I cannot help it. As a language geek, I am mad about words; learning new terms is great fun and dictionaries are a box of treasures there for you to open any time you need (or just want) to. Not all dictionaries have it, but my favourite part of the entry is the etymological origin, something that helps you understand the word in a much deeper way: as for many other things, in order to understand the present, you need to know the past.
If you follow me on social media, you have seen I often post etymological maps as they are incredibly fascinating to me, maybe because I studied Latin and ancient Greek for five years when I was in school- I tend to dissect new words and look for their origin, so they are easier to remember (at least this works for me!)
Funnily enough, there is still no confirmed origin of an essential word in my world: the word interpreter. It is derived from the Latin interpres, interpretis, but then, where does the Latin word come from? The prefix inter is known to mean “between”, so no doubts on that, but for the word’s root there is still an ongoing debate. Here are the hypothesis:
1) Indo-European -PRAT/PRET- “to spread, to make something known”, which gave birth to Lithuanian and Goth words meaning “intelligence” and “cognition” as well as to the Greek verb phrazein “to show, manifest, say”. It might be totally unrelated, but I find curious that in Dutch they say praat to mean “chat”- something that interpreters certainly do a lot!
2) The root -PRA/PAR- “to negotiate, to bargain” from which the Greek verb pernemi (to sell) originates. Interpreter would then mean “someone who negotiates a deal; mediator, go between”- this would be particularly fitting for interpreters in business meetings!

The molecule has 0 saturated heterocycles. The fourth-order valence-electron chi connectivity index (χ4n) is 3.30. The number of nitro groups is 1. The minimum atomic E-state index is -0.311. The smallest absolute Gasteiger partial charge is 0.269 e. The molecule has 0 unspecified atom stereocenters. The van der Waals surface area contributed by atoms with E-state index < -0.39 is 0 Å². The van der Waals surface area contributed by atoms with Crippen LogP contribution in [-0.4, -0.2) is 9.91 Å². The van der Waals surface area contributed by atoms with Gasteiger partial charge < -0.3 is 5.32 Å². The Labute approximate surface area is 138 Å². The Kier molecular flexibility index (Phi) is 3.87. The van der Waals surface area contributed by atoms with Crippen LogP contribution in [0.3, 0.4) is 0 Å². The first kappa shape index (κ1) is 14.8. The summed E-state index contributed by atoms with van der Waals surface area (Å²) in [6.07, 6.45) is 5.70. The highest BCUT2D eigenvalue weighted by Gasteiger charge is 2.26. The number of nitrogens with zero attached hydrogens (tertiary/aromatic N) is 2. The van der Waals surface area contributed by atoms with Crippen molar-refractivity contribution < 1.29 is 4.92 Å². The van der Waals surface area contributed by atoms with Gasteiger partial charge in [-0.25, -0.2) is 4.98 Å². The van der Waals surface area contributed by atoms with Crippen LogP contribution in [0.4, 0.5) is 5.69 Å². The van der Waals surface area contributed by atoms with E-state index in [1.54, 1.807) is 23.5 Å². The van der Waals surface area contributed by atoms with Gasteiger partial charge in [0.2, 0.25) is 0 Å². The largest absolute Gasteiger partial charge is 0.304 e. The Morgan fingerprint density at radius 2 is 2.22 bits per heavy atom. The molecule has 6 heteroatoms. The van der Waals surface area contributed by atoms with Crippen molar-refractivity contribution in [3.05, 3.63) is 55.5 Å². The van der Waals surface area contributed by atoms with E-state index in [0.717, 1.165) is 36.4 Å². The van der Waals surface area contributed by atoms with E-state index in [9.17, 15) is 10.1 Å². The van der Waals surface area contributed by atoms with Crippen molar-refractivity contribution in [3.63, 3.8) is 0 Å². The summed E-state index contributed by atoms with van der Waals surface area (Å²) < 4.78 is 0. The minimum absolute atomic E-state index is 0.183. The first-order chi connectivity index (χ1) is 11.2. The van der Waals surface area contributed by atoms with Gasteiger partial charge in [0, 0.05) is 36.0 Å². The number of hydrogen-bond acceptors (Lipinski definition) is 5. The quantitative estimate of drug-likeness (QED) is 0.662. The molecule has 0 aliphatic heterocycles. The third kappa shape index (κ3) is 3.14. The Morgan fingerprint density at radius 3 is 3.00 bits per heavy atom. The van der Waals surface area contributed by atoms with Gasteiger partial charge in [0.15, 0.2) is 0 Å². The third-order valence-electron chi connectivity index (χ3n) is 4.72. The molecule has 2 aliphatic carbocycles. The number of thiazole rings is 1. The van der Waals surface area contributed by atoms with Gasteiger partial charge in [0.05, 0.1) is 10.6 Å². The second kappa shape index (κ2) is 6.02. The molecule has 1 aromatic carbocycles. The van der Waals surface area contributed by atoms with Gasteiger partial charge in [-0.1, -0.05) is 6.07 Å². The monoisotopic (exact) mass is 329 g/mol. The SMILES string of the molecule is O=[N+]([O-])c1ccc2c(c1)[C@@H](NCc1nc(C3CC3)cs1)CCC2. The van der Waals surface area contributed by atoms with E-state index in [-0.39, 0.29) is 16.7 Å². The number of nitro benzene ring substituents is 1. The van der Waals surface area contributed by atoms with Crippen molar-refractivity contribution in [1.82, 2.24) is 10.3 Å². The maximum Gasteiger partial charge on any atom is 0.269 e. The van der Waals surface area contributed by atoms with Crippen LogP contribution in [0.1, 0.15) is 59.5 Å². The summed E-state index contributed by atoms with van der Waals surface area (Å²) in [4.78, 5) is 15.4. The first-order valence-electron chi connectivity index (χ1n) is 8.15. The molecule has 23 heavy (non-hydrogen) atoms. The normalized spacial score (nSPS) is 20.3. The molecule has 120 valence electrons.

3) A modification of the Latin terms inter partes (between parties) or inter pretium (between prices), meaning someone who finds himself between different ideas or values- this rings a bell, too!
We certainly have to deal with multiple factors at the same time, this is why one of the first depictions of an interpreter shows a man with two faces, talking to his interlocutors according to their necessities- the frieze dates back to 1330 BCE and can be seen at Horemhab’s tomb in Saqqara (and I invite you to read this article about him!)
I obviously don’t have an answer on the etymology of our profession but I do believe all three hypothesis represent a part of what we do. Interpreters stand between set of values, thoughts and ideas and make them known so they can be understood; interpreters negotiate, too, because all interpretation implies a bit of compromise.
The ancient concept of interpreter, then, implies staying in between and being neutral. But is this what we have to do? Do we have remain simple communication tools? Are we mere intermediaries, as most dictionaries definitions say?
For the word “interpreter” as a profession, dictionaries describe “someone who translates speech orally or into sign language” (Oxford Dictionaries); “person who translates the words that someone is speaking into a different language” (Merriam Webster)…making it sound like a mechanical task.
Looking better, however, the word interpreter means also “someone who explains things that are obscure or unclear” (my translation of the Treccani dictionary definition); “someone who explains the feelings and thoughts of others” and “someone who plays a part” (my translation of the Garzanti dictionary definitions); and my favourite as it’s very poetic “someone who makes known the affections and movements of the soul” (my translation of the Real Academia definition). This is much closer to my own definition of interpreting! We are not just transcoding words, we make sure people actually understand each other and communicate every single shade of meaning, including emotions.
So, what is your favourite etymology for our job? What does being an interpreter mean to you?
(Header picture: Greeblie)